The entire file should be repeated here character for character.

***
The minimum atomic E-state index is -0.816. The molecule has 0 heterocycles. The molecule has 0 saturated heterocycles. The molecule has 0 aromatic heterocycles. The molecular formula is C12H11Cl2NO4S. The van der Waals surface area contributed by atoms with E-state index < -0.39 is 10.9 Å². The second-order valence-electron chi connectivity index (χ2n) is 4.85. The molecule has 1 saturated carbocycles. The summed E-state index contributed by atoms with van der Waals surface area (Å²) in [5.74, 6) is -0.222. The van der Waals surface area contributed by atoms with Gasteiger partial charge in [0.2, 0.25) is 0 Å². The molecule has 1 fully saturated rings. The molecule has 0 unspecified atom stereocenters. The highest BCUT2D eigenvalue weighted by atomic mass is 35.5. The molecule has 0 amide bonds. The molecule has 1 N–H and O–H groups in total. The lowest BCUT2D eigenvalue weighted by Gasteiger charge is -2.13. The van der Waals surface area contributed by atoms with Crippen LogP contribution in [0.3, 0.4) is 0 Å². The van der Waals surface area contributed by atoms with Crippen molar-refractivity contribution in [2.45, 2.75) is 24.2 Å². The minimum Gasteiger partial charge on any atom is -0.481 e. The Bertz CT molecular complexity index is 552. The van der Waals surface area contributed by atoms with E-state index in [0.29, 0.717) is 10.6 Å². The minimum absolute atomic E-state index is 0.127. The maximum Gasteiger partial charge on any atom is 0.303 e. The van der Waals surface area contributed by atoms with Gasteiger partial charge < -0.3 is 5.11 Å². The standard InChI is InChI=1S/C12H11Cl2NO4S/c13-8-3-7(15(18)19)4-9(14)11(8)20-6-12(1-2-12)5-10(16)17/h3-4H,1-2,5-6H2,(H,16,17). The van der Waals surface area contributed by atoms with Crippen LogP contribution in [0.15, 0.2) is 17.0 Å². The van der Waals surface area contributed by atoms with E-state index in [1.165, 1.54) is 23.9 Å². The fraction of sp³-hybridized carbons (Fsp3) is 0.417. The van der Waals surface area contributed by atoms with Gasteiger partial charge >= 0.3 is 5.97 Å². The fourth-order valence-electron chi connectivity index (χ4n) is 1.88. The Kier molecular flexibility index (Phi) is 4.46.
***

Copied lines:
The minimum atomic E-state index is -0.816. The molecule has 0 heterocycles. The molecule has 0 saturated heterocycles. The molecule has 0 aromatic heterocycles. The molecular formula is C12H11Cl2NO4S. The van der Waals surface area contributed by atoms with E-state index < -0.39 is 10.9 Å². The second-order valence-electron chi connectivity index (χ2n) is 4.85. The molecule has 1 saturated carbocycles. The summed E-state index contributed by atoms with van der Waals surface area (Å²) in [5.74, 6) is -0.222. The van der Waals surface area contributed by atoms with Gasteiger partial charge in [0.2, 0.25) is 0 Å². The molecule has 1 fully saturated rings. The molecule has 0 unspecified atom stereocenters. The highest BCUT2D eigenvalue weighted by atomic mass is 35.5. The molecule has 0 amide bonds. The molecule has 1 N–H and O–H groups in total. The lowest BCUT2D eigenvalue weighted by Gasteiger charge is -2.13. The van der Waals surface area contributed by atoms with Crippen LogP contribution in [0.3, 0.4) is 0 Å². The van der Waals surface area contributed by atoms with Crippen molar-refractivity contribution in [2.45, 2.75) is 24.2 Å². The minimum Gasteiger partial charge on any atom is -0.481 e. The Bertz CT molecular complexity index is 552. The van der Waals surface area contributed by atoms with E-state index in [0.29, 0.717) is 10.6 Å². The minimum absolute atomic E-state index is 0.127. The maximum Gasteiger partial charge on any atom is 0.303 e. The van der Waals surface area contributed by atoms with Gasteiger partial charge < -0.3 is 5.11 Å². The standard InChI is InChI=1S/C12H11Cl2NO4S/c13-8-3-7(15(18)19)4-9(14)11(8)20-6-12(1-2-12)5-10(16)17/h3-4H,1-2,5-6H2,(H,16,17). The van der Waals surface area contributed by atoms with Crippen LogP contribution in [0.15, 0.2) is 17.0 Å². The van der Waals surface area contributed by atoms with E-state index in [1.165, 1.54) is 23.9 Å². The fraction of sp³-hybridized carbons (Fsp3) is 0.417. The van der Waals surface area contributed by atoms with Gasteiger partial charge >= 0.3 is 5.97 Å². The fourth-order valence-electron chi connectivity index (χ4n) is 1.88. The Kier molecular flexibility index (Phi) is 4.46.